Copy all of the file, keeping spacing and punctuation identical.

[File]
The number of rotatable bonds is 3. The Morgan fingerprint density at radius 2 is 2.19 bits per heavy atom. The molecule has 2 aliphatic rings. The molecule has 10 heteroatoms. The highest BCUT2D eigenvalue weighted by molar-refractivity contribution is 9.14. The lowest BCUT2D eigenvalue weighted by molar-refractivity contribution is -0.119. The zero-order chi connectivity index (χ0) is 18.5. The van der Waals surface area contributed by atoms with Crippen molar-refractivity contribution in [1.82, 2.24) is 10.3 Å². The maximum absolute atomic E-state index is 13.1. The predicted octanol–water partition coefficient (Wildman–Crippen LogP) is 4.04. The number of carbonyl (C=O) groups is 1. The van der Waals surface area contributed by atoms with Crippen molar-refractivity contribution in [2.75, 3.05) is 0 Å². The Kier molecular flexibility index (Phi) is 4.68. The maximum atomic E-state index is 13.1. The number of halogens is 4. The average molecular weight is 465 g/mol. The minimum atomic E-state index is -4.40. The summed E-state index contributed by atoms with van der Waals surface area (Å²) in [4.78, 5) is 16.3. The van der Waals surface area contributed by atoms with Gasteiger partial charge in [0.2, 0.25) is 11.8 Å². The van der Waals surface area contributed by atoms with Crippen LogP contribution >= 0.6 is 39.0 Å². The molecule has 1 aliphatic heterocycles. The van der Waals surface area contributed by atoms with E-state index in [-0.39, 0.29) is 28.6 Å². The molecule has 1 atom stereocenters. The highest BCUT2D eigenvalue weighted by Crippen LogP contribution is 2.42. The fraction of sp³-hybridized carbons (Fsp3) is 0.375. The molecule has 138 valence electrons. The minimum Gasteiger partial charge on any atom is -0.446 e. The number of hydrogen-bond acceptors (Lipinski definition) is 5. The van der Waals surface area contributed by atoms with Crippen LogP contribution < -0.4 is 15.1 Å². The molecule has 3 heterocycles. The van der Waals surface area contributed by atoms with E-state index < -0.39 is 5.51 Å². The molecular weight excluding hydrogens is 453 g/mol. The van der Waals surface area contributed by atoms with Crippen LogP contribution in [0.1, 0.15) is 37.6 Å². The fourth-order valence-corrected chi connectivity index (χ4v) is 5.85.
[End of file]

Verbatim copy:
The number of rotatable bonds is 3. The Morgan fingerprint density at radius 2 is 2.19 bits per heavy atom. The molecule has 2 aliphatic rings. The molecule has 10 heteroatoms. The highest BCUT2D eigenvalue weighted by molar-refractivity contribution is 9.14. The lowest BCUT2D eigenvalue weighted by molar-refractivity contribution is -0.119. The zero-order chi connectivity index (χ0) is 18.5. The van der Waals surface area contributed by atoms with Crippen molar-refractivity contribution in [1.82, 2.24) is 10.3 Å². The maximum absolute atomic E-state index is 13.1. The predicted octanol–water partition coefficient (Wildman–Crippen LogP) is 4.04. The number of carbonyl (C=O) groups is 1. The van der Waals surface area contributed by atoms with Crippen molar-refractivity contribution in [2.75, 3.05) is 0 Å². The Kier molecular flexibility index (Phi) is 4.68. The maximum atomic E-state index is 13.1. The number of halogens is 4. The average molecular weight is 465 g/mol. The minimum atomic E-state index is -4.40. The summed E-state index contributed by atoms with van der Waals surface area (Å²) in [4.78, 5) is 16.3. The van der Waals surface area contributed by atoms with Gasteiger partial charge in [0.2, 0.25) is 11.8 Å². The van der Waals surface area contributed by atoms with Crippen LogP contribution >= 0.6 is 39.0 Å². The molecule has 1 aliphatic heterocycles. The van der Waals surface area contributed by atoms with E-state index in [-0.39, 0.29) is 28.6 Å². The molecule has 1 atom stereocenters. The highest BCUT2D eigenvalue weighted by Crippen LogP contribution is 2.42. The fraction of sp³-hybridized carbons (Fsp3) is 0.375. The molecule has 138 valence electrons. The minimum Gasteiger partial charge on any atom is -0.446 e. The number of hydrogen-bond acceptors (Lipinski definition) is 5. The van der Waals surface area contributed by atoms with Crippen LogP contribution < -0.4 is 15.1 Å². The molecule has 3 heterocycles. The van der Waals surface area contributed by atoms with E-state index < -0.39 is 5.51 Å². The molecular weight excluding hydrogens is 453 g/mol. The van der Waals surface area contributed by atoms with Crippen LogP contribution in [0.1, 0.15) is 37.6 Å². The fourth-order valence-corrected chi connectivity index (χ4v) is 5.85.